On Tuesday, we let you know that the former Jesuit Residence is about to be the coolest, loftiest and suite-est upperclassmen dorm around. Today, we’re going to let you know exactly what the Northeast Triangle residence hall will look like when it is completed. Note: The Northeast Triangle residence hall’s name is much too long so we’re going to call it the Residence from here on out.


This is it, guys. It’s lovely! The new lowerclassmen dorm will be eight stories tall and will accommodate 225 students.

Sasaki Associates, the architects of the Residence, have designed the first LEED-certified residence hall on campus by including a green roof and other green features. There will be a lot of greenery around the dorm too. In fact, the building will only take up 50 percent of the space that is being worked on and the rest will be green space.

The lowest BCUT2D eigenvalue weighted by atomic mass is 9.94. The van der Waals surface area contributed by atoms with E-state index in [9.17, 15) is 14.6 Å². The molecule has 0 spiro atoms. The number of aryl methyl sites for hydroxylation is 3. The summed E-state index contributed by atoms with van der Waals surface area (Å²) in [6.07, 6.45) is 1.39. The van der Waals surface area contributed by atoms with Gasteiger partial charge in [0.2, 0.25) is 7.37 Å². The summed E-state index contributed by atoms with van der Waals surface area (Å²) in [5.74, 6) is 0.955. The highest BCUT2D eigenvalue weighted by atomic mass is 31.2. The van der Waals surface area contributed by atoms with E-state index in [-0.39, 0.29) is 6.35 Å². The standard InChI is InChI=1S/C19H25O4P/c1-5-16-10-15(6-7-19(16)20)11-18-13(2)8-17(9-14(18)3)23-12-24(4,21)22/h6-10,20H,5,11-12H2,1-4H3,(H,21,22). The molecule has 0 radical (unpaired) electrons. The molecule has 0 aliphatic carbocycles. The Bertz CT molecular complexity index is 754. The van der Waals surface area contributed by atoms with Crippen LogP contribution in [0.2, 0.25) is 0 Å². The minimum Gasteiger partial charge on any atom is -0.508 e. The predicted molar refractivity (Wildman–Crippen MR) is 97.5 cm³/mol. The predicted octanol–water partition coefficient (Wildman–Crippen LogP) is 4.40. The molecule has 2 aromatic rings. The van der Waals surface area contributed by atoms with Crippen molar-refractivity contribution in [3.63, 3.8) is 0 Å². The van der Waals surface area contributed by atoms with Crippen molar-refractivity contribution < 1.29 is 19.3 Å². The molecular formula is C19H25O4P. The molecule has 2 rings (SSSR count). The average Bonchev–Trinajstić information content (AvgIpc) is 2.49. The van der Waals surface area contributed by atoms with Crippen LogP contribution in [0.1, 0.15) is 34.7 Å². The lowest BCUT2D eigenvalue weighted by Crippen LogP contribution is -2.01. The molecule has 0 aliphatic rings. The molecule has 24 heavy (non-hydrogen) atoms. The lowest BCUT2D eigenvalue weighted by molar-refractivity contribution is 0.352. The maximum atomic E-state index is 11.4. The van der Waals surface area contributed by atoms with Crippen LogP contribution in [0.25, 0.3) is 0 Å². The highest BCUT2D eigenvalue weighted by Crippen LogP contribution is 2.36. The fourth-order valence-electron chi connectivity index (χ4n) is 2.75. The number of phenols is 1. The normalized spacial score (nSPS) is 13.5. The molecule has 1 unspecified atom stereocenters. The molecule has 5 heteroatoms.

On the east side of the Residence, where there used to be an unused grassy hill, Sasaki Associates plans to create a terrace area including a sloped lawn and a patio. Perrenials, river birch trees, oak trees and scilla siberica will be planted among a few of the existing trees.

So fresh!
So clean!

The ground floor of the Residence won’t be any old lobby either. It will serve as a study area with meeting spaces for residents and non-residents. The ground floor will feature many tall windows so it seems like the ground floor flows into the outdoor space on the west side of the building. This west side will be renovated as well as the east side (bye Reiss Pathway). There will be new seating and it will be ADA accessible from Red Square.